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Who are the protagonist and antagonist?
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Middle School Teacher
If this is meant to be a general exploration of the topic, definition of terms would be essential here. The protagonist is the central character or figure in a work. It is usually through their eyes or their perception that the author wants us to understand the central conflict of the work. The protagonist is sometimes likable, and sometimes demonstrates behaviors that are not entirely likable, but they are our "guides" for lack of a better term. For example, in the drama Oedipus by Sophocles, the protagonist is the lead character for whom the title of the play is derived. The antagonist is someone who, in their name, "antagonizes" the protagonist. They are the individual against whom the protagonist is set against. The antagonist "opposes the hero or protagonist in drama." For example, Abigail Williams in the antagonist in Arthur Miller's work, The Crucible. She operates as the antagonizing force to John Proctor, who is the drama's protagonist. In distilling both characterizations, I would look for the central conflict in the work in question and which characters stand on which side of said conflict.
Posted by akannan on July 7, 2011 at 1:03 PM (Answer #1)
High School Teacher
I don't know if you are asking for someone to identify the protagonist and antagonist in a particular piece of literature, or if you are just asking for the definition of the terms. If you would like someone to help you find who they are in some work you are reading, you need to identify that work for us so we can help you.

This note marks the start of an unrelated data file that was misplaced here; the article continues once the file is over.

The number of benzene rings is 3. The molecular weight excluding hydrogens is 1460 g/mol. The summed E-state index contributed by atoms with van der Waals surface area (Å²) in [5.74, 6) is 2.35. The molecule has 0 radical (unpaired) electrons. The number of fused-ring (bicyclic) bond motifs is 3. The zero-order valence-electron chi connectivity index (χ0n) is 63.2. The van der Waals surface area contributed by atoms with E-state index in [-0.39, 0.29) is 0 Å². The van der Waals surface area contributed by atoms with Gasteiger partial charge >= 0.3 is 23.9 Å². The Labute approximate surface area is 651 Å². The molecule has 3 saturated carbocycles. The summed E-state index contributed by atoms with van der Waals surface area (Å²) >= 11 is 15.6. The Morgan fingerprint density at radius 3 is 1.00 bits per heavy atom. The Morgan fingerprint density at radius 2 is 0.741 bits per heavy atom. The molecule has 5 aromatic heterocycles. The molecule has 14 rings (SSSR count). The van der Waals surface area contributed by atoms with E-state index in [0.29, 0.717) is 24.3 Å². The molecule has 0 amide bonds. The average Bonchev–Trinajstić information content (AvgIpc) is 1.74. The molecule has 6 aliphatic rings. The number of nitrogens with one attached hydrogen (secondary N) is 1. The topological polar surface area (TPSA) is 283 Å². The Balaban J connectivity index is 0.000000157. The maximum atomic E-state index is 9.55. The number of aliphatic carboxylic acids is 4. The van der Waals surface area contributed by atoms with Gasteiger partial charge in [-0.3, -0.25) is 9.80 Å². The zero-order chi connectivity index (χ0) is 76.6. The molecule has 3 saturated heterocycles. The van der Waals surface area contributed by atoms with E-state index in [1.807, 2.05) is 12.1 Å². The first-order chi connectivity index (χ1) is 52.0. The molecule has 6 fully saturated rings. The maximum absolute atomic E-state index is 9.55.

If, however, you are just looking for definitions, a protagonist is not simply the good guy, and the antagonist isn't just the bad guy. They often take on those roles in literature...but since a good character has shades of good and bad, we can't just give them white or black hats.
A protagonist is the character whose struggle we are following during throughout the plot of the story. The antagonist is the person/thing that gets in the way, or tries to block the protagonist from reaching his or her goal.
Posted by bigdreams1 on August 18, 2011 at 9:25 AM (Answer #1)
Conflict is generally thought to be at the heart of engaging literature and drama. For conflict, you need a clash. Thus, the protagonist goes head to head against the antagonist. This importance of conflict in tragic literature was first recorded by Ancient Greek scholar, Aristotle.
This clash need not necessarily be between two people. There can be a number of antagonists who the protaganist must deal with. Society can be an antagonist. Even, the protagonist's own weaknesses or doubts can be a form of antagonist. Where there is conflict in literature and drama, there is a protagonist and antagonism. Sometimes, people, society and the self can all be antagonisms, such as in The Catcher in the Rye, by JD Salinger.
Thus, it can be said that the protagonist is the main character of the book, and the antagonists are all the impediments who s/he faces. Most works tend to have one main antagonist or "nemesis" which gives the narrative a sense of personal contest. In The Catcher in the Rye, however, although Holden conflicts against a number of people, it is ultimately society as a whole, as seen through the prism of his own mental problems, that are his antagonist.
Posted by gototheshop on July 7, 2011 at 4:58 PM (Answer #2)
PROTAGONIST IS MAIN HERO OF THE PLAY AND ANTAGONIST IS A CHARACTER WHO SUPPORT NOT ONLY TO HERO BUT TO DEVELOP PLOT.
Posted by pnil10swa on July 21, 2011 at 10:28 AM (Answer #3)
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